Terahertz Waves Detect Early Corrosion in Concrete-Encased Steel

An abandoned building on Northern California’s McAbee Beach shows the effects of corrosion on a steel-reinforced concrete structure. Photo by Per Loll, Denmark, and courtesy of NIST.

Researchers at the U.S. National Institute of Standards and Technology (NIST) (Gaithersburg, Maryland) are developing a noninvasive method using THz radiation waves to detect iron corrosion at early stages.

NIST officials say the method, which utilizes x-ray diffraction (XRD) and magnetic characterization, can detect the initial stages of corrosion on steel rebar. The waves go directly through any concrete covering, seeking to reveal corrosion before it can cause any significant degradation of the structure.

The institute believes the method, referred to as a noninvasive, nondestructive “spectral fingerprint” technique, will be most useful on bridges, roads, and other aging physical infrastructure.

Iron Oxide Products Evaluated

When water and oxygen corrode iron, different iron oxide products are produced. The two most common are goethite [FeO(OH)] and hematite (Fe2O3) .

“The brown rust that forms when you leave a hammer out in the rain is mostly goethite, and when a steel reinforcing bar [rebar] corrodes inside a concrete bridge deck, that is mostly hematite,” says NIST physical chemist Dave Plusquellic. “We have shown in our new study with goethite, and our previous work with hematite, that terahertz radiation—electromagnetic waves with frequencies 10 to 100 times higher than the microwaves used to cook food—can detect both corrosion products in the early stages of formation.”

The NIST THz wave detection method works because goethite and hematite are antiferromagnetic, meaning they show an antiparallel alignment. The pairs of electrons sitting side-by-side within the iron atoms in these materials spin in opposite directions, leaving them unaffected by external magnetic fields. In contrast, the electrons in the iron atoms of a household magnet, which is ferromagnetic, spin in the same direction and are either attracted or repelled by external magnetic fields.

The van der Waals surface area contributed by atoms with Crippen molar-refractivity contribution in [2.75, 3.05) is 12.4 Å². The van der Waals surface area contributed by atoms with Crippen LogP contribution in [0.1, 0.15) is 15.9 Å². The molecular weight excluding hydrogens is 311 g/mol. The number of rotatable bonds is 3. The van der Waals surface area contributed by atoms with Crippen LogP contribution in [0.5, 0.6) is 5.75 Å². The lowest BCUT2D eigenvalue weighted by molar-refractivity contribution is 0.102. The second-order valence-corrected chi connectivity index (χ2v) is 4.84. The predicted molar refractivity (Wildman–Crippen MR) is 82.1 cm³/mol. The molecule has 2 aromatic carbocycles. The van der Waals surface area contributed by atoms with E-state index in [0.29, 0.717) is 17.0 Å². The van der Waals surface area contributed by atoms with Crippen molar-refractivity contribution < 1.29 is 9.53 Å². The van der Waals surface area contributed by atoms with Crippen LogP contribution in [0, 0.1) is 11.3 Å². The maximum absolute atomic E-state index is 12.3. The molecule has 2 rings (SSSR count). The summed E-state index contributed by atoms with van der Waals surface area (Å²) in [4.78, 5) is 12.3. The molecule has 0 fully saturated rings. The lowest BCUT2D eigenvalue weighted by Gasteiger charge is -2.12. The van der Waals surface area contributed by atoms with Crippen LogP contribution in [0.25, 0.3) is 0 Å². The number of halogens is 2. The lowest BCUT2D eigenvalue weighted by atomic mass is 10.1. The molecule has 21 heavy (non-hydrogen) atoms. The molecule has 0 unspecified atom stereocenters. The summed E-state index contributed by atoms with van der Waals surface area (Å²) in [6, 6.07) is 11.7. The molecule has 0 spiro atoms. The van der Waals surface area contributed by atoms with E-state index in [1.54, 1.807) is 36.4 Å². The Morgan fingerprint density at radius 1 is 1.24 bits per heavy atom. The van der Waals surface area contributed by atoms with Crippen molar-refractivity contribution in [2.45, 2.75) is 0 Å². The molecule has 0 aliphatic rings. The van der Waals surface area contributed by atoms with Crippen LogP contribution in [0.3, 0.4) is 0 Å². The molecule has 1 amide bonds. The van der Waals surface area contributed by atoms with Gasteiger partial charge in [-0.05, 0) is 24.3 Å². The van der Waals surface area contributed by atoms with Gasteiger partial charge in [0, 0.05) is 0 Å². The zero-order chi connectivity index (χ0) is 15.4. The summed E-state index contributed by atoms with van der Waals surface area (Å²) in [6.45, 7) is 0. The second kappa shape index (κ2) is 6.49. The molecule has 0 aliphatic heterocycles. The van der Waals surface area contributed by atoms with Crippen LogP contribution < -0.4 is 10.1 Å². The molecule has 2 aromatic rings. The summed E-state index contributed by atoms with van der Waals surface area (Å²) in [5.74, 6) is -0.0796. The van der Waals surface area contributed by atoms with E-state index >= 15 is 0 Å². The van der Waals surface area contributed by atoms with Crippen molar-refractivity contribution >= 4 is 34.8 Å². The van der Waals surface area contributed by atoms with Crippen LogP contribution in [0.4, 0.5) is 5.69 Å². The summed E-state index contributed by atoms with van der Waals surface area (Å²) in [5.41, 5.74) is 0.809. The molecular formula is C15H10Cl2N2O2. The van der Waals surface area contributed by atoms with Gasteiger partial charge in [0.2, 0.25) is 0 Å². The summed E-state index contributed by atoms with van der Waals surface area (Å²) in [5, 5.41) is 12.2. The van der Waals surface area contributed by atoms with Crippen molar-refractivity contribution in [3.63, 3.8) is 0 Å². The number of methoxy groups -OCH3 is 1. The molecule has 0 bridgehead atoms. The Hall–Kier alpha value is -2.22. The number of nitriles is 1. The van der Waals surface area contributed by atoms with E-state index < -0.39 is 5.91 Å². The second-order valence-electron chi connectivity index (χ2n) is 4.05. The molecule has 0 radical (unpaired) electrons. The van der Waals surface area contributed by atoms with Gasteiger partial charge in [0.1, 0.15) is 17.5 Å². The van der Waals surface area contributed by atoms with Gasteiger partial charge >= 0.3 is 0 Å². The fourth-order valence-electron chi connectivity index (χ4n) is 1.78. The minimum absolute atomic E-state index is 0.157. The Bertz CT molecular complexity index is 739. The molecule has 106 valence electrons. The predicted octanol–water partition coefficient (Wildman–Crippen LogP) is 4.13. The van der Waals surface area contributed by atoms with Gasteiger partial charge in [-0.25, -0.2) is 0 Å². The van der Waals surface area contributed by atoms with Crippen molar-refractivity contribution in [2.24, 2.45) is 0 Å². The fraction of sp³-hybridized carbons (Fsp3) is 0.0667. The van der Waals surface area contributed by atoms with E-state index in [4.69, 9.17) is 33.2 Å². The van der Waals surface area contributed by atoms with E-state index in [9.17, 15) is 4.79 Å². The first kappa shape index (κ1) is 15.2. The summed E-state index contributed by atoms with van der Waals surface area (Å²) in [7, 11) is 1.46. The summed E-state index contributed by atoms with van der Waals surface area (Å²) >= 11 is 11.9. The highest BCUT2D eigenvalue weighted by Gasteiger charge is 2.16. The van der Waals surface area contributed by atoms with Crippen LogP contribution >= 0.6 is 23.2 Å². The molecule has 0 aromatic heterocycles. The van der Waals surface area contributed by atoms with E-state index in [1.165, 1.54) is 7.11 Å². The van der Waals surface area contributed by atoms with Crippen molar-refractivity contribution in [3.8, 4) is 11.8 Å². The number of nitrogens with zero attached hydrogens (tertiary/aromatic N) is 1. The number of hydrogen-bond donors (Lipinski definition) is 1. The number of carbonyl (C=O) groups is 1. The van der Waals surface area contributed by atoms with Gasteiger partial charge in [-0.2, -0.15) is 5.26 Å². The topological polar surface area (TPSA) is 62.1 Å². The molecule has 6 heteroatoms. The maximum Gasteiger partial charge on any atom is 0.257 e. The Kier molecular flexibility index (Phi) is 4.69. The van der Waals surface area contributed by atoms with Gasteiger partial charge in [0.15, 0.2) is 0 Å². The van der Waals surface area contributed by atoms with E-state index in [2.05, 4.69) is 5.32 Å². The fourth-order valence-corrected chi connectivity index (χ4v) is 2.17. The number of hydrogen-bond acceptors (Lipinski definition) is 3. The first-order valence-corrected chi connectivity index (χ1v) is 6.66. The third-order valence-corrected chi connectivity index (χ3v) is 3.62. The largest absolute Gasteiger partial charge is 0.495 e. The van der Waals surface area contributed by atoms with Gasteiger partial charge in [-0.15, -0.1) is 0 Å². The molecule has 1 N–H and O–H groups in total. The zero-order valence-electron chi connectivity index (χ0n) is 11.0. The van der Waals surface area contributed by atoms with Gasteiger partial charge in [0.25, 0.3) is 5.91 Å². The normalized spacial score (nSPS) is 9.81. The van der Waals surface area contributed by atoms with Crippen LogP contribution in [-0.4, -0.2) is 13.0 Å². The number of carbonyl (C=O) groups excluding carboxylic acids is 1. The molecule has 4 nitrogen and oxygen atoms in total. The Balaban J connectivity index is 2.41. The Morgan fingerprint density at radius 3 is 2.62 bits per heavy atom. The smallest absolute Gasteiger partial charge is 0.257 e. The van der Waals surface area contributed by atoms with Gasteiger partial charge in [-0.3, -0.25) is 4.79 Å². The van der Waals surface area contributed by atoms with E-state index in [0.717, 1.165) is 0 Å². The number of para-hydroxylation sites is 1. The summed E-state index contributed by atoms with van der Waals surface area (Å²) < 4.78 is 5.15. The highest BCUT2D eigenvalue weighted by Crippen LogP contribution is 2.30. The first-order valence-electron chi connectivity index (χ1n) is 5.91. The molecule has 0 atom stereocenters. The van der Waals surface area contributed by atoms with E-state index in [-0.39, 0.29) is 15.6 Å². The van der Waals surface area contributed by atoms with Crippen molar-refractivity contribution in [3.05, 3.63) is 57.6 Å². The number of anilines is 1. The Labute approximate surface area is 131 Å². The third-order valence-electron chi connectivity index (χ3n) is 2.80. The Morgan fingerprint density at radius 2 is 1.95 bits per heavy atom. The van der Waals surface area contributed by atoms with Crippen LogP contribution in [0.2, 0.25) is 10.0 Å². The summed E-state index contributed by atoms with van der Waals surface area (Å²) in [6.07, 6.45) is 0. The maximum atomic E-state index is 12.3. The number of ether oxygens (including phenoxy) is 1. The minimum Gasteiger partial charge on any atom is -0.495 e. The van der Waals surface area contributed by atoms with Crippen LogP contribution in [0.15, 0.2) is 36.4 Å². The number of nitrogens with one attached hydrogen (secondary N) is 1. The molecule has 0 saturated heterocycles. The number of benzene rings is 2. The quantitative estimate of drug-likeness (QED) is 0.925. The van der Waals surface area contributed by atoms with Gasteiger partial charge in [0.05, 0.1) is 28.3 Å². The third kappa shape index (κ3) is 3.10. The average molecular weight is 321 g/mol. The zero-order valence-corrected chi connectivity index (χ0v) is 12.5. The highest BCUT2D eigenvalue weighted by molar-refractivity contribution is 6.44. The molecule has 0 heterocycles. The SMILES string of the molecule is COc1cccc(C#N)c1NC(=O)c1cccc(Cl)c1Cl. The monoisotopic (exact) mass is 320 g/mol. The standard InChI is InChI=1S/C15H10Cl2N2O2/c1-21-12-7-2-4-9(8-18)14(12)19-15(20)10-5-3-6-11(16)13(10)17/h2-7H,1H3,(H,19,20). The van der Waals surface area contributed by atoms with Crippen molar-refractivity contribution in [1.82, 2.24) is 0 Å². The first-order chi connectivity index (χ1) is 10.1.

“Terahertz waves will flip the spin alignment of one of the electrons in a pair and get absorbed by hematite or goethite,” Plusquellic says. “Using a millimeter wave detector, we discovered that this antiferromagnetic absorption only occurs within narrow frequency ranges in the terahertz region of the electromagnetic spectrum—yielding ‘spectral fingerprints’ unique to goethite and hematite, and in turn, iron corrosion.”

The antiferromagnetic detection method was first conceived in 2009 by William Egelhoff, an NIST fellow and pioneer in the field of magnetic materials. The researchers describe the method in-depth in a new online paper.1

Laboratory Findings

Considering modern advances in THz sources and detectors, the NIST believes the technique can detect tiny amounts of iron-bearing oxides from early-stage corrosion of steel that is surrounded by concrete, polymer composites (such as pipe insulation in a factory), paints, and other protective materials.

“In the laboratory, we have demonstrated that a 2-milliwatt terahertz source can produce waves that detect hematite through 25 millimeters of concrete,” Plusquellic says. “Using terahertz sources with powers in the hundreds of milliwatts and state-of-the-art receivers with unprecedented signal-to-noise ratios, we should be able to penetrate 50 millimeters, the thickness of the concrete covering the first layer of rebar used in most steel-reinforced concrete structures.”

Limitations of Current Methods

Current imaging methods for uncovering corrosion use microwaves to record changes in the physical state of the affected steel, such as changes in the thickness of a rebar within the concrete of a bridge or other structure, the NIST explains.

“Unfortunately, by the time such changes are detectable, the corrosive process is already well on its way toward causing cracks in the concrete,” says physicist and NIST Fellow Ed Garboczi.

The THz radiation method goes a step further than traditional detection methods, the researchers explain. Rather than simply reporting the presence of a material phase that denotes probable corrosion, they are seeking to identify its spectral signature to gain insight into the environment of its formation.

Additionally, Garboczi notes that most of the existing microwave imaging methods rely on comparisons with baseline measurements of the steel taken at the time of construction, a practice that only goes back about 25 years.

“That’s a real problem since the average age of the 400,000 steel-reinforced concrete bridges in the United States is 50 years, and there is no baseline data available for many of them,” Garboczi explains.

Next Steps

Going forward, the researchers are planning to move beyond goethite and hematite by expanding the study into other corrosive products.

Next on their list is finding a spectral fingerprint for akageneite [Fe3+O(OH,Cl)], an iron corrosion product formed in the presence of chloride ions that come from sources like seawater and road-deicing salt.

“Akageneite can cause problems in steel-reinforced concrete similar to those seen with goethite and hematite,” Garboczi says.


Source: NIST, nist.gov.


1 S.G. Chou, et al., “Using Terahertz Waves to Identify the Presence of Goethite via Antiferromagnetic Resonance,” Applied Magnetic Resonance, April 2017, https://link.springer.com/article/10.1007%2Fs00723-017-0884-y (May 15, 2017).

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